Boston butt is a cut of pork that comes from the upper part of the shoulder from the front leg and may contain the blade bone. Boston butt is the most common cut used for "pulled pork," a staple of barbecue in the southern area of the United States. Pulled pork is prepared by smoking at lower cooking temperatures (typically 200-250 degrees) and is then pulled from the bone and served with or in a barbecue sauce.
In the United Kingdom, Boston butt is known as pork shoulder on the bone as regular pork shoulder normally has the bone removed and then rolled and tied back into a joint.
History of the name and cut
In pre-revolutionary New England and into the American Revolutionary War, some pork cuts (not those highly valued, or "high on the hog," like loin and ham) were packed into casks or barrels (also known as "butts") for storage and shipment. The way the hog shoulder was cut in the Boston area became known in other regions as "Boston butt". In the UK it is known as "pork hand and spring", or simply "pork hand".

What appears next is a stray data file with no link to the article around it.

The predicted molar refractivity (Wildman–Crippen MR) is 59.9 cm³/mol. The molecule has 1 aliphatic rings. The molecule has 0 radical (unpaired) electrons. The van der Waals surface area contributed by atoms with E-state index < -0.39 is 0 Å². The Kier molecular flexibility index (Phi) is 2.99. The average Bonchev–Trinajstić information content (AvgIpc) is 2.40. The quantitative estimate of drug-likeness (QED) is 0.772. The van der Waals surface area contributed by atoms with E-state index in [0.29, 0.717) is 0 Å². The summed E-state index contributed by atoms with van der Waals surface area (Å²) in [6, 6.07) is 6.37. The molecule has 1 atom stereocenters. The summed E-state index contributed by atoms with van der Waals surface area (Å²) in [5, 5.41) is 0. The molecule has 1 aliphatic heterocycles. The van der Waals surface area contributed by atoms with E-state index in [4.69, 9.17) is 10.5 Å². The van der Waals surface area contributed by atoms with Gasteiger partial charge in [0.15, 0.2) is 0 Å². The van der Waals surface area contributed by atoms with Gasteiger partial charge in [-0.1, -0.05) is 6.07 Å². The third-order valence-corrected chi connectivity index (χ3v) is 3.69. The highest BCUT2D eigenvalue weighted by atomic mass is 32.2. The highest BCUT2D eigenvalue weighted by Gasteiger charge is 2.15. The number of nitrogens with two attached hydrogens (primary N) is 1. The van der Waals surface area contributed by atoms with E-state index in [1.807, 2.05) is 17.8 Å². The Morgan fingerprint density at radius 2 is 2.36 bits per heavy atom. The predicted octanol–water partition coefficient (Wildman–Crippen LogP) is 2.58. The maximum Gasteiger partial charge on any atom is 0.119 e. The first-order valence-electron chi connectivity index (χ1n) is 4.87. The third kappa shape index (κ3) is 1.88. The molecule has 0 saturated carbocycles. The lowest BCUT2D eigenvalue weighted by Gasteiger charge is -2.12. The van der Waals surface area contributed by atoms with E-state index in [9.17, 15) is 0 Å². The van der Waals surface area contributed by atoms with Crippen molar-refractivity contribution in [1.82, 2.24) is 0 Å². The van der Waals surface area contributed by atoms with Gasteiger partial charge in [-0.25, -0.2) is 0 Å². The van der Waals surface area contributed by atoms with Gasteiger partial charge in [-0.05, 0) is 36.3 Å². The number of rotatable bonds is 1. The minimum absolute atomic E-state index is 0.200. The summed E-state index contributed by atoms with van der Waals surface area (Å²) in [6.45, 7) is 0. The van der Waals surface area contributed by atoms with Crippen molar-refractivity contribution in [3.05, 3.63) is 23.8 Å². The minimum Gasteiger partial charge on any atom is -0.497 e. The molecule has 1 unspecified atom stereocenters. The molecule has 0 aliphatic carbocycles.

In Spanish the cut is known as paleta de puerco, and is the main ingredient in the famous Mexican dish carnitas. In Mexican Spanish, this cut is known as the espaldilla (literally "little back").
- "Cuts: Shoulder". TheOtherWhiteMeat.com. National Pork Board. Retrieved 16 October 2009.
- Sheryl Julian and Julie Riven (May 7, 2006). "Here's the Rub". Boston Globe.
- Lourdes Castro (10 November 2009). Eat, Drink, Think in Spanish: A Food Lover's English-Spanish/Spanish-English Dictionary. Random House Digital, Inc. p. 259. ISBN 978-1-58008-954-8. Retrieved 28 October 2012.
- "Carnitas." Food Resource, Oregon State University. Accessed October 2012.